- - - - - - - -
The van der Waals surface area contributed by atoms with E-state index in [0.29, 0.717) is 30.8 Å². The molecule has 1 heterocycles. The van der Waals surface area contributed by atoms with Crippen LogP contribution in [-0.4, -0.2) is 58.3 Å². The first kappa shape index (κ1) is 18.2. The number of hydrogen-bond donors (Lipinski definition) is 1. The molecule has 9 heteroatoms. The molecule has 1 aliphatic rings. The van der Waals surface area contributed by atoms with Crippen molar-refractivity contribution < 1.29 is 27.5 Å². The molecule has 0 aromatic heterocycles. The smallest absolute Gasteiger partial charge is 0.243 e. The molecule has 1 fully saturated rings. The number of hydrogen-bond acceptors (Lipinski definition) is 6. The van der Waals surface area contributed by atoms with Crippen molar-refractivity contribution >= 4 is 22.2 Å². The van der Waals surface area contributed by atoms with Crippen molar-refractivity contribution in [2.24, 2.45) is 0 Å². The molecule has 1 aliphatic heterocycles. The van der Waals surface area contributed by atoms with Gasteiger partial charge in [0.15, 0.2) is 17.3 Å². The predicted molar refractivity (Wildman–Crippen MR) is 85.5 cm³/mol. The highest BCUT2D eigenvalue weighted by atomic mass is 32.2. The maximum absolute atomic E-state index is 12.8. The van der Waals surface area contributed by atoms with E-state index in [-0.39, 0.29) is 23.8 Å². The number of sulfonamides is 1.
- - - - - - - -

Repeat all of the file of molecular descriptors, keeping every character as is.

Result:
The van der Waals surface area contributed by atoms with E-state index in [0.29, 0.717) is 30.8 Å². The molecule has 1 heterocycles. The van der Waals surface area contributed by atoms with Crippen LogP contribution in [-0.4, -0.2) is 58.3 Å². The first kappa shape index (κ1) is 18.2. The number of hydrogen-bond donors (Lipinski definition) is 1. The molecule has 9 heteroatoms. The molecule has 1 aliphatic rings. The van der Waals surface area contributed by atoms with Crippen molar-refractivity contribution < 1.29 is 27.5 Å². The molecule has 0 aromatic heterocycles. The smallest absolute Gasteiger partial charge is 0.243 e. The molecule has 1 fully saturated rings. The number of hydrogen-bond acceptors (Lipinski definition) is 6. The van der Waals surface area contributed by atoms with Crippen molar-refractivity contribution >= 4 is 22.2 Å². The van der Waals surface area contributed by atoms with Crippen molar-refractivity contribution in [2.24, 2.45) is 0 Å². The molecule has 1 aliphatic heterocycles. The van der Waals surface area contributed by atoms with Gasteiger partial charge in [0.15, 0.2) is 17.3 Å². The predicted molar refractivity (Wildman–Crippen MR) is 85.5 cm³/mol. The highest BCUT2D eigenvalue weighted by atomic mass is 32.2. The maximum absolute atomic E-state index is 12.8. The van der Waals surface area contributed by atoms with E-state index in [-0.39, 0.29) is 23.8 Å². The number of sulfonamides is 1.